What comes to mind when we think Britain? Writers and poets through the ages have depicted British ways with tea and scones and cucumber sandwiches. Visions of Wimbledon tennis enjoyed with strawberries and cream, test cricket at Lords, pies and mash, the Union Jack, Buckingham Palace, they all portray stiff upper lip Britain. Over fifty years ago Bob Dylan (pictured) wrote, “The Times They are a-changing” and that title fits perfectly into the circumstances we are about to consider.
Sadiq Khan, a Muslim and a member of the British Labour Party was recently elected Mayor of London. His victory raised questions and provoked wild and sometimes wise speculation. How could someone other than a dyed in the wool Brit land the job? A Muslim? How? What is happening in the Old Dart?
The Daily Beast brought the reason home for all: ‘London, the United Kingdom, Europe and the wider West have been going through something of an identity crisis.” They say the mounting Muslim tide throughout the world is forcing change.
The head-in-the-sand crowd will bury the facts and avoid reality. More astute observers will note other dramatic changes and include population demographics to the study.
Mayor Khan is a member of the British Labour Party where too many headlines this year have had to do with controversial anti-Semitism by leading figures. An article published last May by the Gatestone Institute said: “Two of the Labour Party’s senior members were suspended as a result of their anti-Semitic remarks, and there is talk that 50 secret suspensions have been made.”
The author of the article Denis MacEoin declared ‘the British Labour Party is collapsing.” He blamed fierce anti-Semitism as a major cause, but despite that negative climate, Khan won anyway.
The new Mayor (pictured has shown no signs of anti-Semitism. His first official function was to attend the Holocaust Memorial where he was seated next to Chief Rabbi Ephraim Mirvis, who just a week before, publicly criticized the anti-Semitism within the British Labour Party.
Khan’s election points to a significant change in the make up of old London Town itself and the demographics involved will point to similar developments elsewhere. In 1939 London had a population of 8,614,245 but by the 1981 census that number dropped to 6.607,513, a fall of around 25 percent in just four decades. (worldpopulationview.com)
That same world population analysis said: “Of the 7.17 million people living in London at the time of the 2001 census, only 5.23 million had actually been born in the United Kingdom. The remaining two million people were born outside the UK. The most common country of birth for London residents (other than the UK) was India – 172,162 people living in London in 2001 were born there – followed closely by the Republic of Ireland (172,162) people.”
Each sector provides its own energy and adds to the cultural diversity of the city. This is true for cities and locations all over the world as we watch vast population numbers spread globally.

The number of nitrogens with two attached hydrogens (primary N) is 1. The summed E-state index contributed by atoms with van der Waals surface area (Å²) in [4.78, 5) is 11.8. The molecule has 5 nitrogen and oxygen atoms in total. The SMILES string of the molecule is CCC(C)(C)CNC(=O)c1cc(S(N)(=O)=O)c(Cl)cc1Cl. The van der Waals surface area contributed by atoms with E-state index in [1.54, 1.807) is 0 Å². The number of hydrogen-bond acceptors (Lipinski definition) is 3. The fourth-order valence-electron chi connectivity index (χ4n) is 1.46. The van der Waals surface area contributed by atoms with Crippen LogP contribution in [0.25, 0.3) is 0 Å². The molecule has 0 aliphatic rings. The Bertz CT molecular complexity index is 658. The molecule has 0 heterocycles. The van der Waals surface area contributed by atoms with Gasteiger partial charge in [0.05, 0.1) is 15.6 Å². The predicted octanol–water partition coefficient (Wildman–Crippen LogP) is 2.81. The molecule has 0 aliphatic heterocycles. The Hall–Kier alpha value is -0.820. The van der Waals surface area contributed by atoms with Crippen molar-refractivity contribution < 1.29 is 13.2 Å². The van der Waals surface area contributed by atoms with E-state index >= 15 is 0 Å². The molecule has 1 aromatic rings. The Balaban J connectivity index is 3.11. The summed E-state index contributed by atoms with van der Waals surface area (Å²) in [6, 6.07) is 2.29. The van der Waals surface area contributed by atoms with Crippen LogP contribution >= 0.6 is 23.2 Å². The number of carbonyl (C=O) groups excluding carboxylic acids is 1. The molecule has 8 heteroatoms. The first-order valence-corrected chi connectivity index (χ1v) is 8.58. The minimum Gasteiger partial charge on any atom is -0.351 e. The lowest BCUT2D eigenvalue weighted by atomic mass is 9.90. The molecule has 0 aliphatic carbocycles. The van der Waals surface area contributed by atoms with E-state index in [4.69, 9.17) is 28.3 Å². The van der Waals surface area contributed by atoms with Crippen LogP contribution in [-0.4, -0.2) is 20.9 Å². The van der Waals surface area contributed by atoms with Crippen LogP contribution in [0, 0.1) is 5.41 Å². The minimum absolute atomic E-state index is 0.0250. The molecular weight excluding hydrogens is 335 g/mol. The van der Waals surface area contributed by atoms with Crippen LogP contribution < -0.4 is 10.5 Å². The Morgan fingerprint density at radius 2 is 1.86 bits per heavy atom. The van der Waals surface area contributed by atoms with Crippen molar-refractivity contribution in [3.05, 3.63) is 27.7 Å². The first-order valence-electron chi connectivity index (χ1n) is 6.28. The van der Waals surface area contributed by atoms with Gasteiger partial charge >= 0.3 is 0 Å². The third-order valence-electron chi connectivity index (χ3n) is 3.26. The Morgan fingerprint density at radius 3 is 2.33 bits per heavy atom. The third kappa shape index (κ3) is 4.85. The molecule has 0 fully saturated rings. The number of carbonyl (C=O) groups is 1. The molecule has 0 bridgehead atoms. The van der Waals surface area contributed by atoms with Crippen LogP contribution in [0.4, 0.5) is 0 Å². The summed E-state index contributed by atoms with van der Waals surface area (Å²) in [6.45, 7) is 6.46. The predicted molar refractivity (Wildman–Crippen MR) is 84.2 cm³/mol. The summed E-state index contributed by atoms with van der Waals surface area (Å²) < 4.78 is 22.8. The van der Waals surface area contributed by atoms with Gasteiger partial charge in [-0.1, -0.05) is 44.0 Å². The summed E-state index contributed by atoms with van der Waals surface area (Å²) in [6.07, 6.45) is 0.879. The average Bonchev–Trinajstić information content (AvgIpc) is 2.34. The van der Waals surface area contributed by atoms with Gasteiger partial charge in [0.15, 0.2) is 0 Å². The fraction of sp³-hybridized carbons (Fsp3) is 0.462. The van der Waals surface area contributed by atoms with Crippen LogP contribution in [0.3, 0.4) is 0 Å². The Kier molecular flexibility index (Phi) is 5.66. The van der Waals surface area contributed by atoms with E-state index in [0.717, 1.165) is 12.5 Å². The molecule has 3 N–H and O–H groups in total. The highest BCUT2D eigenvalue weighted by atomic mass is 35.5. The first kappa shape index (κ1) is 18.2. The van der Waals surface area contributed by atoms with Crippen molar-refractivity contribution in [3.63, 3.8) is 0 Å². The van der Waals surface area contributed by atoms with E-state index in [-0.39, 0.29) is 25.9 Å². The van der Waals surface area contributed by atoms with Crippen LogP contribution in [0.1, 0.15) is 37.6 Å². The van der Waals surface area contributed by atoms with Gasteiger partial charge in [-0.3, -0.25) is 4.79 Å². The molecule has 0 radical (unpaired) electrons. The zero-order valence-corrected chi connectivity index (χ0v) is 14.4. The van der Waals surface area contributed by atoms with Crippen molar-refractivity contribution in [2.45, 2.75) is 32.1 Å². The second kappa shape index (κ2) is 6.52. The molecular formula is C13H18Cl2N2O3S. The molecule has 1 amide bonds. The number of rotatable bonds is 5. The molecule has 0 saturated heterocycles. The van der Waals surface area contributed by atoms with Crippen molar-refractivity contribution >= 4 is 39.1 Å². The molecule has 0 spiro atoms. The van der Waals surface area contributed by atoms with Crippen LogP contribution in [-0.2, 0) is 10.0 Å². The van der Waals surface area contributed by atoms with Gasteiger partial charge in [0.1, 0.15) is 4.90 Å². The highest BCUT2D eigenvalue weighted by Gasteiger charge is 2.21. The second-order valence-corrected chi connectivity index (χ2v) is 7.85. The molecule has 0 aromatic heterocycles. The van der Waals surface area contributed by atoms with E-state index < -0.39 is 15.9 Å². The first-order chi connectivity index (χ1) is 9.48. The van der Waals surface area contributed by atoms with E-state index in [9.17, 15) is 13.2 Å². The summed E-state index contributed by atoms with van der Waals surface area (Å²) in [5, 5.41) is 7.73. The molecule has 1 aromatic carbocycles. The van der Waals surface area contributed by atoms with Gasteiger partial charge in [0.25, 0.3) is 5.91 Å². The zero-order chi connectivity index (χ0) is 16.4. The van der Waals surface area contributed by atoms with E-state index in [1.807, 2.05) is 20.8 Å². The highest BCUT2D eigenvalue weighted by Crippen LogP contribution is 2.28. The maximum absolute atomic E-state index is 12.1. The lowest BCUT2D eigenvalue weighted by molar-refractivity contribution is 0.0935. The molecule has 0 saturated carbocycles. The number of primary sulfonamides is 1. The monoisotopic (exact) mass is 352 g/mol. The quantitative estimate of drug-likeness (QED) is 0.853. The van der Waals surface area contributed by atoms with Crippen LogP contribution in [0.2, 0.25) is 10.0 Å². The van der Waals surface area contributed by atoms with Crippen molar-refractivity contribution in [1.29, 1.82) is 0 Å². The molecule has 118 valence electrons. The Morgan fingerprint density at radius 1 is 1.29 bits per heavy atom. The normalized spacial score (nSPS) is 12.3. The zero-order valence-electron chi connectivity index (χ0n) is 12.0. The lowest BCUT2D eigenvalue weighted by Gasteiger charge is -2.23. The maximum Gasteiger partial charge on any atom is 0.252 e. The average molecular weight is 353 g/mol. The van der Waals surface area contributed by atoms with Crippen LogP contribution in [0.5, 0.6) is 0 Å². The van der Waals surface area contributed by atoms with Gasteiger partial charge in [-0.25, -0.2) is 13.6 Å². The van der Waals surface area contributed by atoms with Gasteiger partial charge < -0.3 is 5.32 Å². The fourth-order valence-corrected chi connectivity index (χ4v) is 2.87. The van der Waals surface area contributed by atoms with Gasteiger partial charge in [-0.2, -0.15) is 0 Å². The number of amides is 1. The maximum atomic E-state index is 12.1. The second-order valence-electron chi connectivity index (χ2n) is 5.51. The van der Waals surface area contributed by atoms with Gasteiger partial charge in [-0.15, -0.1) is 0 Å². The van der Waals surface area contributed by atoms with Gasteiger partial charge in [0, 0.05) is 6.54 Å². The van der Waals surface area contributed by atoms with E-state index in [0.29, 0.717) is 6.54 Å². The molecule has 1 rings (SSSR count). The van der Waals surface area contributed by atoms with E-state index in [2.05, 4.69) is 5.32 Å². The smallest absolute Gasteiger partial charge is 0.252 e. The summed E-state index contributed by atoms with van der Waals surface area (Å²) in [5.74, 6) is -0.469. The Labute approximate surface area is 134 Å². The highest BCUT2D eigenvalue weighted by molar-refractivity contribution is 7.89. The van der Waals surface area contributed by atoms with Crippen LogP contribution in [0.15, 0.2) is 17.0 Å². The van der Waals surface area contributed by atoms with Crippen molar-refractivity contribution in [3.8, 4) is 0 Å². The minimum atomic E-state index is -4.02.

Today London embraces Christian, Muslim, Hindu, Jewish, Sikh and Buddhist religions. 15.8 per-cent identify as having no religion. All these variables must learn to live with one another or disaster looms.
Last February the Australian population reached 24 million people. We add one migrant every 2 minutes and 39 seconds. (George Allan, February 15,2016 blog.id.com.au)
With our wide open spaces we may miss the current crisis. The world is facing a population crunch. According to United Nations forecasts the world population will 8.51 billion by 2030. It reached 7.3 billion mid 2015.
The UN report says: “During 2015-2050, half of the world’s population growth is expected to be concentrated in nine countries: India, Nigeria, Pakistan, Democratic Republic of the Congo, Ethiopia, United Republic of Tanzania, United States of America, Indonesia and Uganda, listed according to the size of their contribution to the total growth.”
Their forecast warns Europe will decline: “the populations of 48 countries or areas in the world are expected to decrease between 2015 and 2050. Several countries are expected to see their populations decline by more than 15 per cent by 2050, including Bosnia and Herzegovina, Bulgaria, Croatia, Hungary, Japan, Latvia, Lithuania, Republic of Moldova, Romania, Serbia, and Ukraine.” India is expected to overtake China in population numbers.
The world is changing. People are moving from place to place in search of a better life and brighter prospects. How do we cope with changing times? The pie man on the corner may soon be replaced by a falafel stand. The Bible prepares us for such a time as this. Jesus Christ was approached by a learned teacher of the law who asked Him, “which of the commandments is the most important?” Jesus answered, “ ‘Love the Lord your God with all your heart and with all your soul and with all your mind and with all your strength.’ The second is this: ‘Love your neighbor as yourself.’ There is no commandment greater than these.” (Mark chapter 12, verse 31)
The great author and teacher C.S. Lewis wrote, “There are no ordinary people.” He added: “You have never talked to a mere mortal. Nations, cultures, arts, civilizations – these are mortal, and their life is to ours as the life of a gnat. But it is immortals whom we joke with, work with, marry, snub and exploit – immortal horrors or everlasting splendors. This does not mean that we are to be perpetually solemn. We must play. But our merriment must be of that kind (and it is, in fact, the merriest kind) which exists between people who have, from the outset, taken each other seriously – no flippancy, no superiority, no presumption.” (C.S. Lewis, The Weight of Glory)
So it is time to embrace change because it is happening regardless. So how do we cope? Ancient Greek playwright Sophocles explains: “One word frees us of all the weight and pain of life: That word is love.”